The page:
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Home arrow Marketing Research News arrow Market Research Blogs arrow Is The United States Staring At A Nursing Shortage?
Is The United States Staring At A Nursing Shortage? PDF Print E-mail
Written by Kumar Venkatesiah   
22 May 2015

With reforms in healthcare and with a rapidly aging baby boomer population, the United States could possibly be staring at a shortage of nurses. According to a study released by the American Association of Colleges of Nursing (AACN), there is likely to be a demand for over a million nurses between now and 2020.

A 2012 report published by the Bureau of Labor Statistics points out that the population of registered nurses (RN) is likely to grow from 2.71 million in 2012 to 3.24 million in 2022 – an increase of almost 526,800. In addition to the absolute increase, another 525,000 nurses will have to be replaced during this period bringing the total number of new recruits due to growth and replacements to 1.05 million by 2022. According to AACN, the association is now working with schools, policy makers, nursing organizations and media to bring attention to this impending shortfall. The institution points out that the nursing schools in the country are struggling to expand capacity to meet the growing demand.

The impending growth in demand for nurses has however had a positive fallout. Simon Vaughton, an Adjunct Faculty for the graduate nursing programs at GMercyU points out that the rising demand for quality nurses could bring about a rise in average wages for people choosing nursing as a career option. The Bureau of Labor Statistics report notes that the median pay for registered nurses in 2012 was $65,470 per year – this could well rise by as much as 20% if the shortfall is not met adequately.

Another fallout from the shortage of Rns is a potential rise in immigrant nurses in the United States. According to Karen Keast, a health journalist with the Australian journal HealthTimes, while the shortfall is quite likely to incentivize nurses in English speaking countries like Australia and New Zealand to secure work in the United States, they could face potential challenges with respect to meeting the stringent US standards.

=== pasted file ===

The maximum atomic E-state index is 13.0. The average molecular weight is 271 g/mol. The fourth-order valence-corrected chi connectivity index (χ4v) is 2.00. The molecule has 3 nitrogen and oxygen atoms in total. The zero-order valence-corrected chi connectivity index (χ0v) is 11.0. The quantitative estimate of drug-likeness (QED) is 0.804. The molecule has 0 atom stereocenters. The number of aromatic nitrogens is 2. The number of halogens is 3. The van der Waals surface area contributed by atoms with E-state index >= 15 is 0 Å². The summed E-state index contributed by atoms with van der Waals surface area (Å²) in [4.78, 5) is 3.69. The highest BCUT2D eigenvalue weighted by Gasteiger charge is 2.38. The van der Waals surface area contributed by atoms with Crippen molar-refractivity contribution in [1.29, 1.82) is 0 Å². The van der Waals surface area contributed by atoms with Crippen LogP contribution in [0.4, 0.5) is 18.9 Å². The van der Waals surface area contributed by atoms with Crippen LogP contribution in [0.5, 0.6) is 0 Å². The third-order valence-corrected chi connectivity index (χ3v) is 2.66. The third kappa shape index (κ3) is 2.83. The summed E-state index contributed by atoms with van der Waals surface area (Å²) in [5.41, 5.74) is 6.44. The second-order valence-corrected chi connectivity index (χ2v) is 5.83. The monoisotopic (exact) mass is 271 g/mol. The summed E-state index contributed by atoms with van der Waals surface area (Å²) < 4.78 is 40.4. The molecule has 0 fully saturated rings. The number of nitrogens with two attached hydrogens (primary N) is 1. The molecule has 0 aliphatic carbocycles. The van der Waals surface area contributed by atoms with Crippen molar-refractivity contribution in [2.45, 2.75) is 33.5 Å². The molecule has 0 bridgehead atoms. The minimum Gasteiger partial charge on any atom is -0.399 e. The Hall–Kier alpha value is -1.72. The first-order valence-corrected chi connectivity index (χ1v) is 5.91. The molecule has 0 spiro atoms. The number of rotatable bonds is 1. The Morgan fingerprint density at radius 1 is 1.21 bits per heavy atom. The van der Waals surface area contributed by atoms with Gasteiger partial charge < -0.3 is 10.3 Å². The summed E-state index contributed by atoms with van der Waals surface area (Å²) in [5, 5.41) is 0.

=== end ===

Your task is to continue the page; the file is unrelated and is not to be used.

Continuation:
Karen notes that Australian nursing education falls particularly short of US standards in areas like maternity, paediatrics and psychiatry. This could potentially bring about greater demand for nursing education from institutions in the United States. The need of the hour, as the BLS reports and the various editorials suggest, is to establish a mechanism to train and employ qualified RNs in a more scalable and efficient manner.

So how does this shortage impact the morale of the registered nurses? In the April 2005 issue of Nursing EconomicS, Dr. Peter Buerhaus found that close to 75% of RNs believed that the shortage was causing a major problem for the quality of their work life. Additionally, this was found to impact the quality of patient care by reducing the amount of time RNs could spend time individual patients. An overwhelming 98% of the surveyed RNs believed that the shortage could serve as a trigger for work-related stress.

The shortage of nurses in the American health industry is not a new phenomenon. But with the widening gap between supply and demand, the onus is on the policy makers to establish a strong setup that will enable the training and deployment of qualified nurses into the workforce at the earliest.
Last Updated ( 26 May 2015 )
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